Selling Yourself Without Bragging

Amanda asks:

I’m loving Plug & Play Pricing but I’m hitting a bit of a snag. I’m using the first pricing model and looking at the other people in my industry, but I want to set my prices higher than they do because I have a special process that I think makes what I do more valuable than what they do. But I’m afraid that customers won’t be able to get why my way is better and they will think I’m charging too much. How do you tell people that your service is better without coming off like a braggart?

Good question, Amanda.

There can certainly be a fine line between confidently selling yourself and coming off like a braggy-braggypants, especially when you’re trying to communicate what makes you awesome in your own copy, in first person.

Ideally, you don't want to put yourself in danger of skirting that line in the first place.

So, here are 5 options for you:

1. Show, don’t tell.

You can reveal a lot about the relative merits of your process by examples, case studies, and the results that applying your process creates without ever having to say anything qualitative about your own stuff. People can pick it up when the proof is in the pudding, so the more pudding you can show, the more proof they’ll see.

2. Don’t acknowledge the existence of competition.

One of the hallmarks of excellence is not comparing yourself to others. Simply do your thing, focus on what you’re best at, and don’t refer to other people unless it’s strictly necessary. (Usually, necessity comes when you’re comparing things you can measure, like features of your cell phone plan vs. competitors, but that’s not applicable to you here.) Also remember that your potential clients aren’t necessarily shopping around, comparing you to other providers like they would a cell phone. If they like what you’re offering, they like what you’re offering.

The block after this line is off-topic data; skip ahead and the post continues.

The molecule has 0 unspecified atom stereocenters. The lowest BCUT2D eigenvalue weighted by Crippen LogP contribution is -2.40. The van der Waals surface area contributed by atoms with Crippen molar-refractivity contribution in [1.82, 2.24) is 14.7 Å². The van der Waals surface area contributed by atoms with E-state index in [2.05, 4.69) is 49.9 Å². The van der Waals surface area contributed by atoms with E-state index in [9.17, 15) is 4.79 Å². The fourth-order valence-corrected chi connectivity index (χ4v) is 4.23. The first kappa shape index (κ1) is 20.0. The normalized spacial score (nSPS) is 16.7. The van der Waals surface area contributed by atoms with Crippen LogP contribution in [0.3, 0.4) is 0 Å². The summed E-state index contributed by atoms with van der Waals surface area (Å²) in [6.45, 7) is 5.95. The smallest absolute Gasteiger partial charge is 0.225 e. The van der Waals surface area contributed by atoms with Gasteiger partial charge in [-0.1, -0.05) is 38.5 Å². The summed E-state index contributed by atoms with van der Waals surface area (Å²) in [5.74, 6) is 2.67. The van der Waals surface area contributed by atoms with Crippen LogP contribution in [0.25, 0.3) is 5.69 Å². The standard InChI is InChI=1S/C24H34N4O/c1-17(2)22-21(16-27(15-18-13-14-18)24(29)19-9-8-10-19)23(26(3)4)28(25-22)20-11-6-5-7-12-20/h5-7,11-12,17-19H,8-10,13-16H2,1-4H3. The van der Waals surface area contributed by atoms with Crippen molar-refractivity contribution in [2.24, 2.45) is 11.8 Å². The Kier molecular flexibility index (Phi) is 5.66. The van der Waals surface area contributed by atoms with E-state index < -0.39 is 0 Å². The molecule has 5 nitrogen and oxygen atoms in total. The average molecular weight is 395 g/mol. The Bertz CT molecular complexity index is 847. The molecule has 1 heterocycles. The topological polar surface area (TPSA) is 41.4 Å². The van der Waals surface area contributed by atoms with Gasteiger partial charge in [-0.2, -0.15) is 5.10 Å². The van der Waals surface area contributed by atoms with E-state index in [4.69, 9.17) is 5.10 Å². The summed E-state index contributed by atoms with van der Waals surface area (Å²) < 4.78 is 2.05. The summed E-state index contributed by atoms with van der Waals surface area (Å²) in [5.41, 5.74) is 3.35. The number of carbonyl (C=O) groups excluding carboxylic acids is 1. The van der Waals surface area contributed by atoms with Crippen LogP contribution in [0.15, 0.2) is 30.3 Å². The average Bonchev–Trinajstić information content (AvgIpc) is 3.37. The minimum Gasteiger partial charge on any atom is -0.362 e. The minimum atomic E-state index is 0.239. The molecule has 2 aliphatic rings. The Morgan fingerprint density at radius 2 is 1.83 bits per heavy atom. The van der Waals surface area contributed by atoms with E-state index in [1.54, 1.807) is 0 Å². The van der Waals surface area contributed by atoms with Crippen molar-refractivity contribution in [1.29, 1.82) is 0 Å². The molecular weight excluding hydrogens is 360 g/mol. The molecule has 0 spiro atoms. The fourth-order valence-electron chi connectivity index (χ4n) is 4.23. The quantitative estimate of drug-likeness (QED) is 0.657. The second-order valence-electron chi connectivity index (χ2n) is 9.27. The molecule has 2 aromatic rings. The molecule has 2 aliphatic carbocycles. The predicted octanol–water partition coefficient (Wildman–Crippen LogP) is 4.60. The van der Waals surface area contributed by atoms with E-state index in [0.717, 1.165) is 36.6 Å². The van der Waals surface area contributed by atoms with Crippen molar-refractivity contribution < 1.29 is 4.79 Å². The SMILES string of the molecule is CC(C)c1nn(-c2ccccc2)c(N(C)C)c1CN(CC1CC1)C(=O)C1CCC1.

3. Educate on features and benefits.

The more depth you can provide about what’s inside your process, or inside the experience of working with you, the more little nuggets of value start piling up for the person who’s considering handing their money over to you. Tell them what they’re getting in the kind of detail they can appreciate. Again, don’t do this comparatively, do it absolutely. Tell me about the 11 herbs and spices that make your fried chicken delicious – don’t tell me you’re better than Popeye’s.

4. Testimonials go a long way to show other people your value.

Every picture of an actual human saying they liked working with you shows a new prospect that other people have been comfortable paying your prices. The more testimonials you have, the more you normalize your pricing, so even if you’re charging on the higher end, the social proof of those testimonials show that paying that price isn’t a weird event.

5. Branding. Visuals matter a lot.

This could be your overall branding (website, headshots, logo), or it could be the branding of individual items, like diagrams and pictures in your content or services page, or in anything they can download. Invest some extra oomph in your visual branding, and the experience will match up more easily with your higher pricing.

That’s what I’ve got. Again, great question, Amanda, and I’m glad you’re enjoying Plug & Play Pricing.

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